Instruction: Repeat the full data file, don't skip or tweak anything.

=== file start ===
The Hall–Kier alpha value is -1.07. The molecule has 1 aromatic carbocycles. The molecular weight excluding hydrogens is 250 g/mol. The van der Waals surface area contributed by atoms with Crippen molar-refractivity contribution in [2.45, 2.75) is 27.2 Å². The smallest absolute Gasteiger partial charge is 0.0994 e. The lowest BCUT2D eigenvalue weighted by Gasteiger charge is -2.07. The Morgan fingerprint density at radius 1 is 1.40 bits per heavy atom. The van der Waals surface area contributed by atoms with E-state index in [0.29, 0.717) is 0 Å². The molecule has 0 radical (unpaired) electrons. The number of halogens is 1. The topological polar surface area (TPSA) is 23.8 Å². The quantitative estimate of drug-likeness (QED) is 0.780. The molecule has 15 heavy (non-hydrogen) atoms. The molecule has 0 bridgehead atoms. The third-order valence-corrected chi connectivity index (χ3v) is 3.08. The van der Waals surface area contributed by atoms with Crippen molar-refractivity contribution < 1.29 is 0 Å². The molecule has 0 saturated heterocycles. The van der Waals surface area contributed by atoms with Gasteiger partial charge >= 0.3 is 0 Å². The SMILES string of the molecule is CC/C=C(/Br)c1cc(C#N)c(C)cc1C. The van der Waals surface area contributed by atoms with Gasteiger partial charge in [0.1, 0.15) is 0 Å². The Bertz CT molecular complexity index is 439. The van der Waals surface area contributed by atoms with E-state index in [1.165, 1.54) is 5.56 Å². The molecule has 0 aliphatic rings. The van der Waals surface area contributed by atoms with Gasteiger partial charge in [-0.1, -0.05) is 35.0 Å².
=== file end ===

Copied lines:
The Hall–Kier alpha value is -1.07. The molecule has 1 aromatic carbocycles. The molecular weight excluding hydrogens is 250 g/mol. The van der Waals surface area contributed by atoms with Crippen molar-refractivity contribution in [2.45, 2.75) is 27.2 Å². The smallest absolute Gasteiger partial charge is 0.0994 e. The lowest BCUT2D eigenvalue weighted by Gasteiger charge is -2.07. The Morgan fingerprint density at radius 1 is 1.40 bits per heavy atom. The van der Waals surface area contributed by atoms with E-state index in [0.29, 0.717) is 0 Å². The molecule has 0 radical (unpaired) electrons. The number of halogens is 1. The topological polar surface area (TPSA) is 23.8 Å². The quantitative estimate of drug-likeness (QED) is 0.780. The molecule has 15 heavy (non-hydrogen) atoms. The molecule has 0 bridgehead atoms. The third-order valence-corrected chi connectivity index (χ3v) is 3.08. The van der Waals surface area contributed by atoms with Crippen molar-refractivity contribution < 1.29 is 0 Å². The molecule has 0 saturated heterocycles. The van der Waals surface area contributed by atoms with Gasteiger partial charge >= 0.3 is 0 Å². The SMILES string of the molecule is CC/C=C(/Br)c1cc(C#N)c(C)cc1C. The van der Waals surface area contributed by atoms with Gasteiger partial charge in [0.1, 0.15) is 0 Å². The Bertz CT molecular complexity index is 439. The van der Waals surface area contributed by atoms with E-state index in [1.165, 1.54) is 5.56 Å². The molecule has 0 aliphatic rings. The van der Waals surface area contributed by atoms with Gasteiger partial charge in [-0.1, -0.05) is 35.0 Å².